The GOP's inability to find top-shelf candidates to run for Ileana Ros-Lehtinen's U.S. House seat has some Republicans ready to write off the race and shift money and attention to more winnable contests.
The seat that encompasses Little Havana, most of downtown Miami and Miami Beach is now considered unwinnable by some Republicans in Congress and fundraisers who could infuse millions into a competitive congressional race, according to interviews with high-ranking GOP officials and potential donors. Others are slightly more hopeful but caution that a Republican path to victory is narrow, especially in an environment where President Donald Trump's approval ratings remain low and Republicans brace for a potential Democratic wave in 2018.
Keeping Ros-Lehtinen's seat was always going to be a challenge for Republicans after the longtime Miami congresswoman announced her retirement in May. Republicans couldn't draw top-tier recruits, such as Florida Lt. Gov. Carlos López-Cantera; one announced candidate made national news for claiming to have boarded a spaceship with aliens; fundraising has lagged; and one of the top GOP candidates recently left the race.
"The seat is now going to go to the Democrats," said Raquel Regalado, a former Miami-Dade school board member and candidate for Miami-Dade mayor who recently announced she was dropping out of the Republican race to replace Ros-Lehtinen. "I think I was the only moderate who could have fought that fight for a bunch of different reasons. I don't think you're going to see a large GOP financial investment. They're looking for a moderate candidate, but I don't think they're going to find one."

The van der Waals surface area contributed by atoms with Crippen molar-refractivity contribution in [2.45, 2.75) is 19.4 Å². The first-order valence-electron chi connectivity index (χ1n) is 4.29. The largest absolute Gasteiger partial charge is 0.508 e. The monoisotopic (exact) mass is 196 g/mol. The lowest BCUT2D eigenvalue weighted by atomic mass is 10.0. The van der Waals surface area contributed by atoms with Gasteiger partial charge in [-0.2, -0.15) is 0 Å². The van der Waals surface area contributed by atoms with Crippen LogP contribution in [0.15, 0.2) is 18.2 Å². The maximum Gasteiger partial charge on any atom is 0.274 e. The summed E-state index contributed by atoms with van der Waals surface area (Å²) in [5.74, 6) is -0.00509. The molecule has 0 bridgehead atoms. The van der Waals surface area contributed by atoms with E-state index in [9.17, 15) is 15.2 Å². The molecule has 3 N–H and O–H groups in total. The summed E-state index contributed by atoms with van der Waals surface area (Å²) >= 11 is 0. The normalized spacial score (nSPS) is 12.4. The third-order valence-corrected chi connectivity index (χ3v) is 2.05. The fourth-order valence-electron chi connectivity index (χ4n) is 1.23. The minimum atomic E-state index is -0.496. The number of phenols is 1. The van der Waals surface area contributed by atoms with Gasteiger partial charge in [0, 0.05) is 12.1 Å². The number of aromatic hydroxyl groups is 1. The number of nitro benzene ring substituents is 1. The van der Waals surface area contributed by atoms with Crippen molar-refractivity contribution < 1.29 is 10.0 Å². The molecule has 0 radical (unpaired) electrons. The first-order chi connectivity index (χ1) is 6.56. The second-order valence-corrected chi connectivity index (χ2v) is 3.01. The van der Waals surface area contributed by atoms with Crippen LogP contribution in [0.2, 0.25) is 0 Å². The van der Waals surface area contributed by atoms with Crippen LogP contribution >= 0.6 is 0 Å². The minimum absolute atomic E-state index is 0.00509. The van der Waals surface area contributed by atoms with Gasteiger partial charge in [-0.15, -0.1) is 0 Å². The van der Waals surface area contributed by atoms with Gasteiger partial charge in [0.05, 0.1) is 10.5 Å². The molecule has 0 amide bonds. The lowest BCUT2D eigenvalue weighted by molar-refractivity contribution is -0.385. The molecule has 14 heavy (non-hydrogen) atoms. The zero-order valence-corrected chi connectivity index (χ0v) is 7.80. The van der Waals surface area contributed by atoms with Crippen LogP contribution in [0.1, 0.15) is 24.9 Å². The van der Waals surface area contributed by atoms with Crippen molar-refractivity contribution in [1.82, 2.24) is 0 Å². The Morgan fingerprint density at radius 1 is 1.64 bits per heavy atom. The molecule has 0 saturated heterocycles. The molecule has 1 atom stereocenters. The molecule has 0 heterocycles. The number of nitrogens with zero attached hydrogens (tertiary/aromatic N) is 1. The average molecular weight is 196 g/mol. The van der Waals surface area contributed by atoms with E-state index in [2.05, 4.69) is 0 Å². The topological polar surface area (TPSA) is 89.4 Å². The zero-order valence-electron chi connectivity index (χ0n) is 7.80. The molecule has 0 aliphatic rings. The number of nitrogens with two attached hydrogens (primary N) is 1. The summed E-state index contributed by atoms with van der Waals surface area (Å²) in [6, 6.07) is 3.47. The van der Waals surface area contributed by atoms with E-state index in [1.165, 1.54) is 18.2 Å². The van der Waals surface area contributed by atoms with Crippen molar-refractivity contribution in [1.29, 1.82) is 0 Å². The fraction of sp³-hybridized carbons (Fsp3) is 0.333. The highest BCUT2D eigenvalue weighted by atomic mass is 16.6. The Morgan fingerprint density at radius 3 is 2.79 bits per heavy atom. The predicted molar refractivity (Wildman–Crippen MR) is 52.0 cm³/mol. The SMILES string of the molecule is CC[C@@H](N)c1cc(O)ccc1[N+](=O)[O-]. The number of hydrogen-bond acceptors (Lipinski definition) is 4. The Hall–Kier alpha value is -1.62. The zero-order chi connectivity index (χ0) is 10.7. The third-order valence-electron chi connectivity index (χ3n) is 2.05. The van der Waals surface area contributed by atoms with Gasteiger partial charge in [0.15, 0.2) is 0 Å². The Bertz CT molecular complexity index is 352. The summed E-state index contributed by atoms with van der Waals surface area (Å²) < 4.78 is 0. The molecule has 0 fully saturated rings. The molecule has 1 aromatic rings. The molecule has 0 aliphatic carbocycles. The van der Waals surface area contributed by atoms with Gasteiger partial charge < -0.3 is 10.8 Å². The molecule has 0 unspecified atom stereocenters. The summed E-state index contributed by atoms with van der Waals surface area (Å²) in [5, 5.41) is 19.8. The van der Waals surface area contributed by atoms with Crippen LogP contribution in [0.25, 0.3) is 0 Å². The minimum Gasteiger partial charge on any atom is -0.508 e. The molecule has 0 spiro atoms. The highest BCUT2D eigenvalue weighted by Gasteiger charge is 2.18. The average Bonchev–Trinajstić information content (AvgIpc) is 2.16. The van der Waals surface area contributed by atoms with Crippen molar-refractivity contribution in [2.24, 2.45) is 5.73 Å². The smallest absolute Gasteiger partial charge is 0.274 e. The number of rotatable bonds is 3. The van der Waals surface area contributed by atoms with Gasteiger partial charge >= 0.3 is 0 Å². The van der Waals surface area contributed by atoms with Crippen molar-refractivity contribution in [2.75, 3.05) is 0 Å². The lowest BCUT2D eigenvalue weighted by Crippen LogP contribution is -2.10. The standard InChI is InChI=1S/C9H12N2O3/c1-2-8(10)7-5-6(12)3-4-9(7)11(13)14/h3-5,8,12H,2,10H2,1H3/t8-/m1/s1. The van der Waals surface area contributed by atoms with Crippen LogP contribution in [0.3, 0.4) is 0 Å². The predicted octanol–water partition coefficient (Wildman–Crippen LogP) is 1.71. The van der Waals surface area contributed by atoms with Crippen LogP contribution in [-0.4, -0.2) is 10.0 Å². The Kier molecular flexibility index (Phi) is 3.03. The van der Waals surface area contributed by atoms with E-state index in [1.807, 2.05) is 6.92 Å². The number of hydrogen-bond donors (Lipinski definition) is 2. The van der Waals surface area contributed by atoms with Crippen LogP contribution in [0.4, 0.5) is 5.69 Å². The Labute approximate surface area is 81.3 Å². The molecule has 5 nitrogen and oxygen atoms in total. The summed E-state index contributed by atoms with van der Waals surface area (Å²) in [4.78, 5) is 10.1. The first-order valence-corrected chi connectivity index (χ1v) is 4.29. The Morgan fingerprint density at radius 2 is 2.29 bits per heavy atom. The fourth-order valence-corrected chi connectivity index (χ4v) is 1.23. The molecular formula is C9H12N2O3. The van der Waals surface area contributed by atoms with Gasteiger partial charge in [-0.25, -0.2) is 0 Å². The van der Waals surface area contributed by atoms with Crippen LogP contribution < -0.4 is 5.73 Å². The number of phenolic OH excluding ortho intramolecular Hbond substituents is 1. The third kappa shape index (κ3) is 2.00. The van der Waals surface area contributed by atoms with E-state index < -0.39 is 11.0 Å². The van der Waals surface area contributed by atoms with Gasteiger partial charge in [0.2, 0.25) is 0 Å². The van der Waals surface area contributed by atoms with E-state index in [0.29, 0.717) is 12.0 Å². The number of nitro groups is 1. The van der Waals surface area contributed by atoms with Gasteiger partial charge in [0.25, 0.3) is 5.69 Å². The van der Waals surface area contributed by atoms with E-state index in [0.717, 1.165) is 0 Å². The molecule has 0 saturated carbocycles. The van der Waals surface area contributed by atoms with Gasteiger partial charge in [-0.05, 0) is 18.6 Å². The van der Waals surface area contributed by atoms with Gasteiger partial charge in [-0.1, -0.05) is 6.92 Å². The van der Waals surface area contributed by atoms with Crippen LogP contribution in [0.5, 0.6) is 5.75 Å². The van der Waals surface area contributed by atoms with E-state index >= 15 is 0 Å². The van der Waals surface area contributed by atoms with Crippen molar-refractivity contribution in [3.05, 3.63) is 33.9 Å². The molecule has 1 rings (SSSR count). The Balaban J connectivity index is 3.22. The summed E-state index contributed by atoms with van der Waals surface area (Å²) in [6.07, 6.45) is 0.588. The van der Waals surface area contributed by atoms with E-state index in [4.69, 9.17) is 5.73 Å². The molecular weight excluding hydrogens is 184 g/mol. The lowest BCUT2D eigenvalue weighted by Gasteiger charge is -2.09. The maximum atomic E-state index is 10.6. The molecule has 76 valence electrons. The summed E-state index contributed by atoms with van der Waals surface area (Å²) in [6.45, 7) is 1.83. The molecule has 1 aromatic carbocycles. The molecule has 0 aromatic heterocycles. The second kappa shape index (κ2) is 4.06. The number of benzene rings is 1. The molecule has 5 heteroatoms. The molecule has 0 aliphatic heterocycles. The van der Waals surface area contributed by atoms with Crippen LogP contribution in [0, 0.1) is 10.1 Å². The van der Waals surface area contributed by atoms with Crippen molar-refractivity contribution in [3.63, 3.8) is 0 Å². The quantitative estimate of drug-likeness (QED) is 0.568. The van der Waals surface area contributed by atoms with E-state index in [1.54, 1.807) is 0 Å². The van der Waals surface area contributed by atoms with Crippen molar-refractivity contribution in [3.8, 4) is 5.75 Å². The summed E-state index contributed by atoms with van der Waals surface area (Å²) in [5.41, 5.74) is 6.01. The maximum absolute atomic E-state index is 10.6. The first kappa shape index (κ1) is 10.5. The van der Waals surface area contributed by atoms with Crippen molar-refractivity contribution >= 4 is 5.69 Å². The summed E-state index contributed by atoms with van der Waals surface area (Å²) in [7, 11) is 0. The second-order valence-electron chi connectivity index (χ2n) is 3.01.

One Republican member of Congress rolled his eyes and sighed when asked about the GOP's chances in the district. Five Republicans, including members of Congress, staffers and fundraisers who said the seat is not winnable, requested anonymity to discuss their own party candidly.
Ros-Lehtinen, a political veteran who knows the Miami scene well, is doing her part to keep the seat in Republican hands.
"They have to spend in my district. I don't want national groups to think it's not winnable," she said. "They've got to be all in. I will beat down their doors if they take my district and write it off."
Ros-Lehtinen is talking to any Republican who might be willing to step up. She personally met with Spanish-language TV journalist Maria Elvira Salazar at a Cuban restaurant in South Miami in an effort to drum up more competition in the primary.
"The district is totally winnable for the right candidate," Ros-Lehtinen said. "She could be the right candidate."
But Salazar, like many other names bandied about in Miami Republican circles, demurred when asked if she'll run.
"I am a news reporter, not a news maker," Salazar said in an email. "It's an honor that over the years both parties have approached me to consider running for office. My plans are to continue being a TV journalist — until God and the audience give me that opportunity."